"Auld Peter," as he was commonly designated, once lived, and, for any thing which is known to the contrary, may be still living in B------ Lane, in the city of Glasgow. Though well advanced in years, as late as 1835, he was stout and healthy; and, without being an extraordinary, he was in some respects a peculiar, character. In youth, he had been bred a gardener. This occupation he had followed through life, but, not being very fortunate in procuring situations, for a number of years past he had ceased to seek after them, and satisfied himself with cultivating the gardens of a number of wealthy citizens who lived in his neighbourhood, at so much per day, or per hour, according to the length of his job.

Three or four times every season, Peter might have been seen swaggering home with "a sheet too much in the wind"— . that is to say, he carried more sail than accorded exactly with his ballast, and thus he sometimes lost the power of steering himself in the proper direction. Just as he had come about to the starboard tack, he would sheer off again to the larboard, and run upon it till he was fairly aground in the quicksands of some gutter at the road side; or, if he chanced to be in the country, till he stuck fast, not upon a rock, but in a thorn hedge, or something else of the same kind, which impeded his farther progress. On these occasions his " leeway" always made a considerable item in the reckoning; and sometimes, after "lying to" for more than a minute, instead of advancing to his destined port, he would go "right astern!" In this respect, Peter resembled a steamboat, which, by merely reversing the motion of her paddle-wheels, can go either way, rather than a ship which can progress only with her head first.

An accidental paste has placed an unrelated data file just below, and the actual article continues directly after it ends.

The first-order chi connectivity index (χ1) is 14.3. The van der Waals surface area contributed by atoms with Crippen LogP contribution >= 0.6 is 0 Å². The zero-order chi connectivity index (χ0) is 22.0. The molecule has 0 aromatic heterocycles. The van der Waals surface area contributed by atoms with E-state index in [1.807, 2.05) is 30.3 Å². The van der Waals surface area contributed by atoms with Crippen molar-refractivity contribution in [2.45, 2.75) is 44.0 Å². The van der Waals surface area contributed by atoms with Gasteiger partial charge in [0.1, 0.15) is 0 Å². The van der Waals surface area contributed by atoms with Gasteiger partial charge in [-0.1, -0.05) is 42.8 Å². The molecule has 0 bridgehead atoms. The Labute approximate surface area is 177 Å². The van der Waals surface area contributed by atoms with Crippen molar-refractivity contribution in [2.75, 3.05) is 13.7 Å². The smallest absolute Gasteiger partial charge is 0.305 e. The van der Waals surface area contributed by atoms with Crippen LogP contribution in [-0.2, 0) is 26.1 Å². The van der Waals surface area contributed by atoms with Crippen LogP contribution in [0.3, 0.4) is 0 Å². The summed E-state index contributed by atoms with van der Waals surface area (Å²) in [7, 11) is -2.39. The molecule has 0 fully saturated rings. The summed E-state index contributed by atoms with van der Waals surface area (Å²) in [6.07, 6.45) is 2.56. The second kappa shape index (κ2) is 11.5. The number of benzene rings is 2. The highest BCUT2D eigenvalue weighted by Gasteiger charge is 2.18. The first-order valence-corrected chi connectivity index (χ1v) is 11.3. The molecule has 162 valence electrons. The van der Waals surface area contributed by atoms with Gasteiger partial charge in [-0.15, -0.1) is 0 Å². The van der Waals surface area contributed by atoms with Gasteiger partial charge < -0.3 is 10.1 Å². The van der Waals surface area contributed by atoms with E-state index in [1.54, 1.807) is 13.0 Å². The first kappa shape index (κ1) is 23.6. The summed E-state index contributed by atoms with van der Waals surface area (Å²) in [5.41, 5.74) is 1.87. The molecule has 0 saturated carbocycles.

Among other plans which Peter had tried to enable him to meet this extra expenditure, and, if possible, to better his fortune, one was the keeping of lodgers. These consisted exclusively of trades' people, masons, wrights, etc. To them he was a kind landlord and from his wife being unremitting in her care for their comfort, his beds were seldom empty. In general matters he was remarkably indulgent: the little faults and failings of those who sojourned with him he passed over without notice, but in two particulars he was inclined to be rather strict; and, inconsistent as it may seem, these were, that none of them should get drunk, and that the whole should attend regularly every night at family worship, or the reading, as he termed it Whether he was himself drunk or sober, he could never rest satisfied unless a portion of Scripture had been read, part of a psalm sung, and what he considered an appropriate prayer offered up. When he chanced to be in the former of these conditions, as might have been expected, rather odd scenes sometimes occurred. While some verses of the chapter which had been selected were read three or four times, others were passed over with a long yawn. The singing was in general managed with tolerable decorum, from being under the direction of another; but the prayer, though offered up in tones which were really intended to be solemn, was frequently like anything save what an address to the Omnipotent and Omnipresent Ruler of the "Universe should be.